News Dec 8, 2018 1:40 PM EST

Why "toothless" documents like the UN compact on migration actually matter

While many have been careful to point out the non-binding nature of the pact, they ignore the embedded risk of adopting this document.

Why "toothless" documents like the UN compact on migration actually matter
Ali Taghva Montreal, QC
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The Trudeau government is set to sign the UN Global Compact for Safe, Orderly and Regular Migration at an intergovernmental meeting in Marrakech, Morocco, occurring between December 10 and 11, 2018. At this moment over 160 countries have agreed to it while Austria, Australia, Bulgaria, Czech Republic, Hungary, Israel, Poland, Slovakia, and the United States refused to be a part of the pact. Since the announcement of the pact, leaders worldwide have cried out in vehement support or opposition, noting either the potential capacity for it to bypass the sovereignty of nation-states or on the opposite side, its capacity to foster both fewer and safer migration while lacking an actual binding requirement such as a treaty. In Canada, much of the discussion is the same. For example, to Immigration Minister Ahmed Hussen the compact on migration "just basically works to enable countries to foster inclusive and cohesive societies by empowering migrants, for example, to become active members of the community."While the leader of the Conservative party of Canada Andrew Scheer,along with some in the media view the pact as an easy way to erode sovereignty.

At the grassroots level, a petition sponsored by PPC leader Maxime Bernier against the compact has garnered over 48,000 signatures.

So which is it? Is the compact on migration good or bad?

While there is a serious discussion to be had about the problems of the document, it is certainly not all bad. According to National Post columnist Andrew Coyne, “it does set out a few basic principles to guide states’ actions, with the aim of not just of facilitating ‘safe, orderly and regular migration,” but ‘reducing the incidence and negative impact of irregular migration.” On top of this, the document aims to help migrants by:

  • Collecting and utilizing accurate data to develop evidence-based policies.
  • Minimizing the factors that drive people from their country of origin.
  • Facilitating fair and ethical recruitment and promote decent work conditions.
  • Strengthening the response to migrant smuggling and stop the trafficking of persons.
  • Providing access to basic services for migrants.

And as Chris Alexander has pointed out, the document is non-binding.

Meaning that if our government wanted to, it could ignore the truly worrying areas. That is the crux of our problem though, there are areas of concern within the document, and ultimately our current or future governments could choose to point at it as a way to push bad ideas forward.For example, the document actually calls for the promotion of "independent, objective and quality reporting of media outlets" by “sensitizing and educating media professionals on migration-related issues and terminology" and perhaps most worrying to Canada encourages de-funding media outlets that promote xenophobia, racism and intolerance toward migrants.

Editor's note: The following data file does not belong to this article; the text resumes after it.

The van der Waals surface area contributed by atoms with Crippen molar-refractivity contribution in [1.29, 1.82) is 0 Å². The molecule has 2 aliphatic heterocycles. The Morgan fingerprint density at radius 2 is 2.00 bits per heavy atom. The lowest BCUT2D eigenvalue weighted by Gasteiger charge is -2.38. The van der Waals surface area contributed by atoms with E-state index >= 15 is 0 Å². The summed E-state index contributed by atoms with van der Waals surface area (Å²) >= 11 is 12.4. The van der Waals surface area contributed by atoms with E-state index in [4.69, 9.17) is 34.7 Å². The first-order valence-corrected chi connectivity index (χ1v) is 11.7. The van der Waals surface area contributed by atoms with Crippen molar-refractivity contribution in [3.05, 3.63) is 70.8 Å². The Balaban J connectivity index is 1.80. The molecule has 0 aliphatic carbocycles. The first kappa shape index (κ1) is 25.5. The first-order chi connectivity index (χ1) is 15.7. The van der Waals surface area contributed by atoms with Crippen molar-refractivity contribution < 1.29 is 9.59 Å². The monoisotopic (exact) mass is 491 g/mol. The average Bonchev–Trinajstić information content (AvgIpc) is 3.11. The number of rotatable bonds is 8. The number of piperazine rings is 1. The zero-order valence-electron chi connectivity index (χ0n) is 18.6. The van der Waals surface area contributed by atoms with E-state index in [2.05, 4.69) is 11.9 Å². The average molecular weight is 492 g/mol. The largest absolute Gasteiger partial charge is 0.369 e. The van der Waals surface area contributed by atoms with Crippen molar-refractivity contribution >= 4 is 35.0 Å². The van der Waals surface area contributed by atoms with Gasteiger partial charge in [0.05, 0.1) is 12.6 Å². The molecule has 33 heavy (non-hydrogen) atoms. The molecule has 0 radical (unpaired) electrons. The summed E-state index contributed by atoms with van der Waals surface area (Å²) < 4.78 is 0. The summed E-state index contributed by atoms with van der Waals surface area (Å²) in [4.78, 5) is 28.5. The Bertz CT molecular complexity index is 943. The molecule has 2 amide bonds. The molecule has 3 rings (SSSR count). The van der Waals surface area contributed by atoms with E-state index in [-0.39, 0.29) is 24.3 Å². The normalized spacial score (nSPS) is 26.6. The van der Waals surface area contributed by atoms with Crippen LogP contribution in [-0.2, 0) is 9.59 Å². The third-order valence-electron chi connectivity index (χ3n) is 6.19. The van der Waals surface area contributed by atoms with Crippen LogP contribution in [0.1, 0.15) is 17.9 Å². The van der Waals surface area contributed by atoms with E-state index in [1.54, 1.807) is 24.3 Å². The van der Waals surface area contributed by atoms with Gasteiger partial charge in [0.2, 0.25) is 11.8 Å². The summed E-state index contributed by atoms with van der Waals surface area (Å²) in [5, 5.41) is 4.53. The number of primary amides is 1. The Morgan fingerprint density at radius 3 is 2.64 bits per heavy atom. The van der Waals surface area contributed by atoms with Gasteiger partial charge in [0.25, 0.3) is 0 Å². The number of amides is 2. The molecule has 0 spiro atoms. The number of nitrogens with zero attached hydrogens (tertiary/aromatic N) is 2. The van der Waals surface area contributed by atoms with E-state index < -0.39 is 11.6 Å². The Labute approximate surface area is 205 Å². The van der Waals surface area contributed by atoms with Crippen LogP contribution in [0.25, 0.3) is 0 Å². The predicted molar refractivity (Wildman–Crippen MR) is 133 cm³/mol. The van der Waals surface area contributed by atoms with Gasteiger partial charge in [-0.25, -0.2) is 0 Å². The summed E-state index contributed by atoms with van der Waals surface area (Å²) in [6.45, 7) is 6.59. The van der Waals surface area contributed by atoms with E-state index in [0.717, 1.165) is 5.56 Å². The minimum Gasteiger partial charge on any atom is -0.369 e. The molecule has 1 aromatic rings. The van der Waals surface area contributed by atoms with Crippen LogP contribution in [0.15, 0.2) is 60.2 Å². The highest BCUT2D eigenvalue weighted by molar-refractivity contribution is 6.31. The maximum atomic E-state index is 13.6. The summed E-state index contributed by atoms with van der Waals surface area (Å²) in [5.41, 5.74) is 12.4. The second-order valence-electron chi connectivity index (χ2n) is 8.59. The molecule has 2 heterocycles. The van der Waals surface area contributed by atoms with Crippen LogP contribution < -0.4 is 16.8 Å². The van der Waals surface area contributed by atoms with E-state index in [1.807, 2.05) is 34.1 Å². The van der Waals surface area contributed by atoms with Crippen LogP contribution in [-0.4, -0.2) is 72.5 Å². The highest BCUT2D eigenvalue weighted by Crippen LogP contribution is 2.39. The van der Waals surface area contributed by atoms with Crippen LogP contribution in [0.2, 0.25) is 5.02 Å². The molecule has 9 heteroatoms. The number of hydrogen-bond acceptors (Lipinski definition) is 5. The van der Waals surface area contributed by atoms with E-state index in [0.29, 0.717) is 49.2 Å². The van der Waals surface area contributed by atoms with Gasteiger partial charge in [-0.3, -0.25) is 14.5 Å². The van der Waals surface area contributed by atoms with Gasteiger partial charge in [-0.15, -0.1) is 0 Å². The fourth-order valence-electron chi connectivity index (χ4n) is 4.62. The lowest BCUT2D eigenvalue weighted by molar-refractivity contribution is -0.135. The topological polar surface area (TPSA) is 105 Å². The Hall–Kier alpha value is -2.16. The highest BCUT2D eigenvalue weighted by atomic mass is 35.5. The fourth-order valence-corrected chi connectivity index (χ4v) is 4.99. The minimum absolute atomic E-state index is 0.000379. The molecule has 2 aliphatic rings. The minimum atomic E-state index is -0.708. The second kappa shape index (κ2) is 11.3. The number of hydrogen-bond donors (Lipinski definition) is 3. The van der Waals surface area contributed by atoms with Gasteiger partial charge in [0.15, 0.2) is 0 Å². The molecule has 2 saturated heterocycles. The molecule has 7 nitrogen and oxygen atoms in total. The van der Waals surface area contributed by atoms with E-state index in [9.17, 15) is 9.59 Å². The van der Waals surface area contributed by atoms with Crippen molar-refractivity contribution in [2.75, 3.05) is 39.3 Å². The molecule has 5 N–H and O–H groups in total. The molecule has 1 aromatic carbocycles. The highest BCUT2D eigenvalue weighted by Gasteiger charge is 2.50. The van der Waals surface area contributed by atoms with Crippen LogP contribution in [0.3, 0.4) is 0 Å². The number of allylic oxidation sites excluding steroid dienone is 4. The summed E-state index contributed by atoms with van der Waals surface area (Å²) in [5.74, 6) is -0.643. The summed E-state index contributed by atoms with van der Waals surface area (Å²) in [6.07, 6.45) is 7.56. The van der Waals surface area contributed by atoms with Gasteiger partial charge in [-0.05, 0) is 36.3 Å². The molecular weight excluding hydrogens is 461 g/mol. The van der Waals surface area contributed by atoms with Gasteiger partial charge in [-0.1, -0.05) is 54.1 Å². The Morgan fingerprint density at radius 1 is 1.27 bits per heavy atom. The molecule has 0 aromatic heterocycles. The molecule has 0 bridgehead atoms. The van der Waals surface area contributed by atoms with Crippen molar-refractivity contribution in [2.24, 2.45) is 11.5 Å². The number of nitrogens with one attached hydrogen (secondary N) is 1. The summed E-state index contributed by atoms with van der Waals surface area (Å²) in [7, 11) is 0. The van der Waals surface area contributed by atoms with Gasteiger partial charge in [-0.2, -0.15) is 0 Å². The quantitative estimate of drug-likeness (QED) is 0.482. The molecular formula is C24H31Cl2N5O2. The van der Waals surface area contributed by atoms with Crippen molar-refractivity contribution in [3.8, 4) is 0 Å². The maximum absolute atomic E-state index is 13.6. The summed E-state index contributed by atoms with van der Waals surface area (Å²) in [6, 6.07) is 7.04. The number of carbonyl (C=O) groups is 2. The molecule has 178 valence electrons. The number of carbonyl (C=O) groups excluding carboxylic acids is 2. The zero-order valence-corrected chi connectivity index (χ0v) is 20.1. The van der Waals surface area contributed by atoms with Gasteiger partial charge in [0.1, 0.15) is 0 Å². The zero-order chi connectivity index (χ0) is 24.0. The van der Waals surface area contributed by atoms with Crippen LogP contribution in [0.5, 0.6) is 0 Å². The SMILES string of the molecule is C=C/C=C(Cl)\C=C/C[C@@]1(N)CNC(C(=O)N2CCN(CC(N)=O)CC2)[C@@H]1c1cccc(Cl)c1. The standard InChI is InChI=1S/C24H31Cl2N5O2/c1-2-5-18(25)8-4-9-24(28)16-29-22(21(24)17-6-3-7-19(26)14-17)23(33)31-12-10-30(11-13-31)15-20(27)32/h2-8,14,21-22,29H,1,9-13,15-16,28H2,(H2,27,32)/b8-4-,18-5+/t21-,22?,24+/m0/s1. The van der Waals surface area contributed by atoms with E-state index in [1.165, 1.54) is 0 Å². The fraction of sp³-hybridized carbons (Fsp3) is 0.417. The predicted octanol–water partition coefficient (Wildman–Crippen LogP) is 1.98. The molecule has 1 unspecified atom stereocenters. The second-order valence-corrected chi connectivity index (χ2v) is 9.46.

Why is this extremely worrying?

The Liberal government has in the past shown that they are willing to jump the gun and brand their opponents as racists. For example, they have openly called individuals who have raised fair and legitimate questions, such as how do we actually pay for the thousands of individuals coming over, as racists or xenophobes. This divisive language by itself is scary, but becomes a borderline nightmare when you factor in the massive government bailout given to all media companies who follow the Prime Ministers journalistic standards. If the mainstream media becomes addicted to the $600 million in new funds, as I suspect they will, we could be placed in a situation in which the Federal government decides exactly which companies live and die, based on what they view as the right source of journalism.

What could that look like?

Well, a recent report by Blacklock's Reporter could shine a light on that, as the site found that the Trudeau government had set up a “$355,950 sole-sourced contract to pay Torstar Corporation reporters to attend public meetings.”That contract was thankfully cancelled by the Ombudsman, thanks to the fantastic reporting of Blacklock's Reporter. But it does display what the Liberals may consider as news of a “journalistic standard”, and in some twisted fashion shows that if you can't bribe one company through a government contract, you can just attempt to take the entire industry itself. What do you think about the compact? Given its non-binding nature do Canadians have a cause for worry? Are the potential reductions in migration worth the potential re-education and de-funding of media? Join the conversation by commenting below!

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